4. The CHIDA in BIRKEI YOSEF (OC 240) suggests that the child is adversely affected only when the father did something wrong at the time of the child's conception (as the Ran says, there was a "Tzad Aveirah"). Yakov Avinu did nothing wrong; he made every effort to verify that the bride was the woman he thought she was; it was not his fault that his efforts failed. Since it was beyond his control, the child was not affected.
The Chida points out that this approach answers another question. According to the ASARAH MA'AMAROS (Ma'amar Chakar Din 3:10), Yishai -- the father of David ha'Melech -- had intention to live with his maidservant, but the maidservant changed places with Yishai's true wife. David ha'Melech was born from that union. Why was David ha'Melech not considered a "Ben Temurah"? The Chida explains that he was not a "Ben Temurah" because Yishai did nothing wrong. Yishai genuinely thought that the woman was his maidservant, as he had arranged signs (Simanim) with her to ensure her identity, but she gave over those Simanim to Yishai's wife. Since the circumstances were beyond Yishai's control, the child was not affected.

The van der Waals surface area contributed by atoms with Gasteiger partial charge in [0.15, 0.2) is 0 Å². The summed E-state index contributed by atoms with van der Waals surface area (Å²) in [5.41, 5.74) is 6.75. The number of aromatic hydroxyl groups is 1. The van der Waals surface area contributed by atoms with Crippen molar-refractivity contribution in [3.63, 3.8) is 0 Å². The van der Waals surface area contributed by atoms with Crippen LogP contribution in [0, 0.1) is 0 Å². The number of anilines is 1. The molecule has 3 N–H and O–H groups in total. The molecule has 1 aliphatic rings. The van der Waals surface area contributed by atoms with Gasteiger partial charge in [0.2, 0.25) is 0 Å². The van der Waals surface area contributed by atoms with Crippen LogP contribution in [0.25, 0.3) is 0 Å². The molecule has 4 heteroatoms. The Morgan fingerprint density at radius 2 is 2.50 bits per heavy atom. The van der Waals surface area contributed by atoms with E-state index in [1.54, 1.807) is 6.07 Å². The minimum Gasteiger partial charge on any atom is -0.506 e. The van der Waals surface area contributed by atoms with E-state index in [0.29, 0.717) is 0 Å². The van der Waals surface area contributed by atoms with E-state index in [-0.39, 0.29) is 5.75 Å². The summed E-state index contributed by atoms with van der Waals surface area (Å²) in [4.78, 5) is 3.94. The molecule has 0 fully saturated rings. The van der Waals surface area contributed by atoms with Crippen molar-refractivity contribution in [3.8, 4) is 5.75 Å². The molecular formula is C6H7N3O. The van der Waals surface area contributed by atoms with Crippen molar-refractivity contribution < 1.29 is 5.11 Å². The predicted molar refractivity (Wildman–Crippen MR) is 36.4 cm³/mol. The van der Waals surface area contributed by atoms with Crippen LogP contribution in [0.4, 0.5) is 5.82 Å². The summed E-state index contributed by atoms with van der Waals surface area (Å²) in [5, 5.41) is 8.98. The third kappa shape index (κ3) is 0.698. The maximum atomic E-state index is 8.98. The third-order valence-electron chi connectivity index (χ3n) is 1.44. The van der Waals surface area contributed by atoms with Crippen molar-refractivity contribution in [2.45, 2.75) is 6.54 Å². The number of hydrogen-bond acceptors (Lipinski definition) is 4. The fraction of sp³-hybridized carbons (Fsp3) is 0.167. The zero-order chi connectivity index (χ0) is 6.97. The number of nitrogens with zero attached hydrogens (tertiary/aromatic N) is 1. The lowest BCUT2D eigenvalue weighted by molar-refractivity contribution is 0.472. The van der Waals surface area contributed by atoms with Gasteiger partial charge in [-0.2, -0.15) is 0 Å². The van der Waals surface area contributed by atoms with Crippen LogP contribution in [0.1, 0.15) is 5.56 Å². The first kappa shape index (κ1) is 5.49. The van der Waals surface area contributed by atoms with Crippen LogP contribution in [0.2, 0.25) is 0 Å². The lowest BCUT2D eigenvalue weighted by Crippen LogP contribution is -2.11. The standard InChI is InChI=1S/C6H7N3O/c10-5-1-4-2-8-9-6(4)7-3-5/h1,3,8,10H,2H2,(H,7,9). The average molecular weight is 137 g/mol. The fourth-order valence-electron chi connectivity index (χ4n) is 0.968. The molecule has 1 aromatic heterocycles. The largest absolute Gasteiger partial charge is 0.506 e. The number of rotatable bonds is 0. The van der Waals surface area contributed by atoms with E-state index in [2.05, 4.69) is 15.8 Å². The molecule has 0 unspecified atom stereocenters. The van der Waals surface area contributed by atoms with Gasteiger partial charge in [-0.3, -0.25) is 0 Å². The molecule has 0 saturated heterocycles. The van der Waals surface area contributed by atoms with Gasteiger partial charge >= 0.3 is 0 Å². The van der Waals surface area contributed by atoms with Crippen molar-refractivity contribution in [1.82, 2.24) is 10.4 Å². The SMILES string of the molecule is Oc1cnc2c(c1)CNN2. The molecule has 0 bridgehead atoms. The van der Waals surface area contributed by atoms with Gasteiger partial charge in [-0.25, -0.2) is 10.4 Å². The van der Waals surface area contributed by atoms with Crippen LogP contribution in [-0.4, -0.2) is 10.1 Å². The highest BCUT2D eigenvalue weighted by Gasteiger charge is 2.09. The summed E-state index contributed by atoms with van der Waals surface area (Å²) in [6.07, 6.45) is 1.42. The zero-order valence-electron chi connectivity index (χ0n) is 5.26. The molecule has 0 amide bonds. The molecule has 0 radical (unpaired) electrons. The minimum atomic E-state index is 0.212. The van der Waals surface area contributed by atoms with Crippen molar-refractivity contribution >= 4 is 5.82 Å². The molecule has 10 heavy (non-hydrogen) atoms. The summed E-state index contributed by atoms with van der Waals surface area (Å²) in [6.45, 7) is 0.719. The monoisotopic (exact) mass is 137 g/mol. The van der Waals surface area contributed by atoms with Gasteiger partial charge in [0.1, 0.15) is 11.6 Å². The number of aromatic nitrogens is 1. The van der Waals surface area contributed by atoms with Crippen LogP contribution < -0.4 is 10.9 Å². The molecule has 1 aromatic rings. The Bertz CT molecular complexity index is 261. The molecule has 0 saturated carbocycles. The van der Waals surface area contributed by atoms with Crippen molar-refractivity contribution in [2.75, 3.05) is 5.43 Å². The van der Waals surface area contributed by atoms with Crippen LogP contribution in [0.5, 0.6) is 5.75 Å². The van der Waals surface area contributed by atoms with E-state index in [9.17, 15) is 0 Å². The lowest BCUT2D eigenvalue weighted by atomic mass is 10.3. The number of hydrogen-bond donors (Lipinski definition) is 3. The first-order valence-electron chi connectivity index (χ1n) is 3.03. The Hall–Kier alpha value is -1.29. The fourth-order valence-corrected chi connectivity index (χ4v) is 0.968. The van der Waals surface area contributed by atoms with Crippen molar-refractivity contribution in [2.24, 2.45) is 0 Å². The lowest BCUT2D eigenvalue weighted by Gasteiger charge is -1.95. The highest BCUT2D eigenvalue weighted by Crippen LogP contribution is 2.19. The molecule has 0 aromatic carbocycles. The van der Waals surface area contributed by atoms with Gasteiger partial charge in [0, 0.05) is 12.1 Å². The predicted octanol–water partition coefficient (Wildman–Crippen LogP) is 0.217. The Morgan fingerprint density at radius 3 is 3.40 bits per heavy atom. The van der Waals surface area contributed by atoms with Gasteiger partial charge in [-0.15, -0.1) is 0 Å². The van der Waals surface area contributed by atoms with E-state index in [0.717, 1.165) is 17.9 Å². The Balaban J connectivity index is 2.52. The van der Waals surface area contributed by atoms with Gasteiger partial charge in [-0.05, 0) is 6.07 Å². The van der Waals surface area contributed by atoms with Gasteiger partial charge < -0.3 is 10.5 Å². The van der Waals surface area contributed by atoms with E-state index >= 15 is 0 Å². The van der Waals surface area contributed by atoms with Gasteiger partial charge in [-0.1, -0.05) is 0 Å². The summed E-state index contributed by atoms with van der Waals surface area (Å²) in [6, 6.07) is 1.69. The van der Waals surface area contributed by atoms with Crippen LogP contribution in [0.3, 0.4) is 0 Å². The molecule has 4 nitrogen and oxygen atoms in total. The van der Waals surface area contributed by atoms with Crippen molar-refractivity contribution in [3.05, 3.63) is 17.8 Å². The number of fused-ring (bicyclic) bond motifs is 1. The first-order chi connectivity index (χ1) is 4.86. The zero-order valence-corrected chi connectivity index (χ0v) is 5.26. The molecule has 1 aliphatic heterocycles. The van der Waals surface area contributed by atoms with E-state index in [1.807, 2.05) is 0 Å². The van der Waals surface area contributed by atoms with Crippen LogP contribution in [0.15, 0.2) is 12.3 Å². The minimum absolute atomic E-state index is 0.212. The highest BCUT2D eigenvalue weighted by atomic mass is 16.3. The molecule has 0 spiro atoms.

5. The CHIDA cites an ancient manuscript which poses this question not only from the conception of Reuven and David, but also from the conception of Zerach and Perez, the sons of Yehudah and Tamar. At the time Yehudah had relations with Tamar, he was unaware of her identity. Why were their children not considered "Bnei Temurah"? (This question may not be so difficult, because perhaps "Bnei Temurah" result only from a union in which the man thinks about a different woman. Yehudah, however, had in mind to live with that woman; he merely did not know her identity.) The manuscript answers that the reason none of these unions produced "Bnei Temurah" was that the intention of the mother at the time of the conception of a child is more consequential than the intention of the father. In each of these cases, the woman knew who the man was, and it was only the man who did not know who the woman was.